Every flatbed truck driver knows bungee straps are great tools for securing tarps. But the versatility of the trusted bungee strap goes well beyond that individual use. Bungee straps are perfect for a lengthy list of needs inside and outside the truck.

Mytee Products carries a full selection of bungee straps with crimped hooks. We also carry bungee rope cord, replacement S hooks, and rubber rope hooks. We offer great prices on each of our products – especially when you buy in bulk.


What a Good Cargo Control Inventory Looks Like

America’s truck drivers rely on Mytee Products for high-quality cargo control equipment and supplies. Why? Because we have everything that the average truck driver needs to get the job done. Furthermore, we might be able to find a unique piece even if it is not included in our standard inventory.

If you are building an inventory of cargo control supplies for your truck, it is a good idea to sit down and assess what you would need for the kinds of jobs you normally take. Visit a couple of trucking forums and ask for advice too. Other truckers will be happy to tell you what they recommend.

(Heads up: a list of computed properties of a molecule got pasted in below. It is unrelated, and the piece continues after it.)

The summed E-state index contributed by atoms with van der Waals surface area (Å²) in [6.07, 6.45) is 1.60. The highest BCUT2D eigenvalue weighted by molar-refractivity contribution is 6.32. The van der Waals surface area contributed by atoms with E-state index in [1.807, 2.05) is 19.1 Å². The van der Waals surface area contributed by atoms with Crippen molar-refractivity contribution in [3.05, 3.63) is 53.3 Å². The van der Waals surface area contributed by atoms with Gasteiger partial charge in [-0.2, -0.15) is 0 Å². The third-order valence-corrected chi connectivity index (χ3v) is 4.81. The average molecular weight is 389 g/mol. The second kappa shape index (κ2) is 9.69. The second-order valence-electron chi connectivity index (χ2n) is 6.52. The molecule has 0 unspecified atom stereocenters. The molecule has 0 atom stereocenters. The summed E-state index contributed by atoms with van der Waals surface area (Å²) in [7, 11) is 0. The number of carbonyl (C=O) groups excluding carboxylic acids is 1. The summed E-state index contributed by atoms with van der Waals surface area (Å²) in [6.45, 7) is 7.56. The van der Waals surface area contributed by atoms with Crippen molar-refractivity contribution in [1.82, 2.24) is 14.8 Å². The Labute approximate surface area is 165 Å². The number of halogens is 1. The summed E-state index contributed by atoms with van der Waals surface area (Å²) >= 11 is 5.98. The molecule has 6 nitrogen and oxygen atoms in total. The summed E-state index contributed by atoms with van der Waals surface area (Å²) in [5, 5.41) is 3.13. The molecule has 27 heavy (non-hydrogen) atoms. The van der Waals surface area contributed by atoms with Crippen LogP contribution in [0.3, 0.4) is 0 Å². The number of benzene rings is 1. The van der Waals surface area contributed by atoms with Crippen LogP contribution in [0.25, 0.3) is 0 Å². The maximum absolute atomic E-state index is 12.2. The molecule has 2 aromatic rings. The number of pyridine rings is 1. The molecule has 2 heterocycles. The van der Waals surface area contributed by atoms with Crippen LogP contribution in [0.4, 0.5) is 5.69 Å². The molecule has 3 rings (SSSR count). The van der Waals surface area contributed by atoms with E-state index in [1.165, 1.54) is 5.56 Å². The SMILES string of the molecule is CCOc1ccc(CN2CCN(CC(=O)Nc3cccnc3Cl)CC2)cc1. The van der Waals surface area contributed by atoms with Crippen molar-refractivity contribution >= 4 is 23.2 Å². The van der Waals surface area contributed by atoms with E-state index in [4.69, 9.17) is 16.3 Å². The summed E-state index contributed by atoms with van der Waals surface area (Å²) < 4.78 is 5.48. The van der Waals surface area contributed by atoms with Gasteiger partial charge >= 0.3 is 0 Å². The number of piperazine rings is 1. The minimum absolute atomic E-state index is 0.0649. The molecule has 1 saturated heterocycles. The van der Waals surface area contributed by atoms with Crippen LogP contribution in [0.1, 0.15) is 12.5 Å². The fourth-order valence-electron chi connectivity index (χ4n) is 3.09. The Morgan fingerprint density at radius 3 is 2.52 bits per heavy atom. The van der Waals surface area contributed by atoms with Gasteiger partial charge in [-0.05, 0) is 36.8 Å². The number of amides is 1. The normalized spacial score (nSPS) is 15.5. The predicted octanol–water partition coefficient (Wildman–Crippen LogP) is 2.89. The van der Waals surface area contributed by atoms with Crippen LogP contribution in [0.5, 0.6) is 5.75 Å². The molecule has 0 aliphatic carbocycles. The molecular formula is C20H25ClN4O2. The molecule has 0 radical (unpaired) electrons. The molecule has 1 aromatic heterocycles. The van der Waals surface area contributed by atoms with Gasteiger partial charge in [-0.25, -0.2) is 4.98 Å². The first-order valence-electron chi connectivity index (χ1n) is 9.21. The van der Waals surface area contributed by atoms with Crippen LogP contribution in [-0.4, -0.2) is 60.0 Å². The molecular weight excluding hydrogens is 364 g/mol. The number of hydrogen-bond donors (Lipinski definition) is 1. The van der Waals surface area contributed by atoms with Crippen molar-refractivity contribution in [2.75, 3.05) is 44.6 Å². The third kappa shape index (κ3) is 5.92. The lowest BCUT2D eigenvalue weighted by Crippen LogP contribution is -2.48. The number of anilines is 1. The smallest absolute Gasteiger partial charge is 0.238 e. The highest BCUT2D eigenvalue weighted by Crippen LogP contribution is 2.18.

We can offer a bit of advice thanks to the time we have spent serving the trucking industry. We believe the items listed below make up the foundation of a good cargo control inventory. Keep in mind that we carry all of them. You can purchase online or visit us in person.

Winch and Ratchet Straps

Winch and ratchet straps are straps used to secure heavy cargo to flatbed trailers. Both are made of heavy duty webbing material and come in a variety of lengths and working load limits. The only difference between the two is how they are applied.

winch-strap

A winch strap is attached on one side of the trailer and secured to the other using a winch. Ratchet straps are secured using ratchet devices. The average trucker will need an adequate supply of both due to the fact that both winch and ratchet systems are used throughout the logistics industry.

Chains and Binders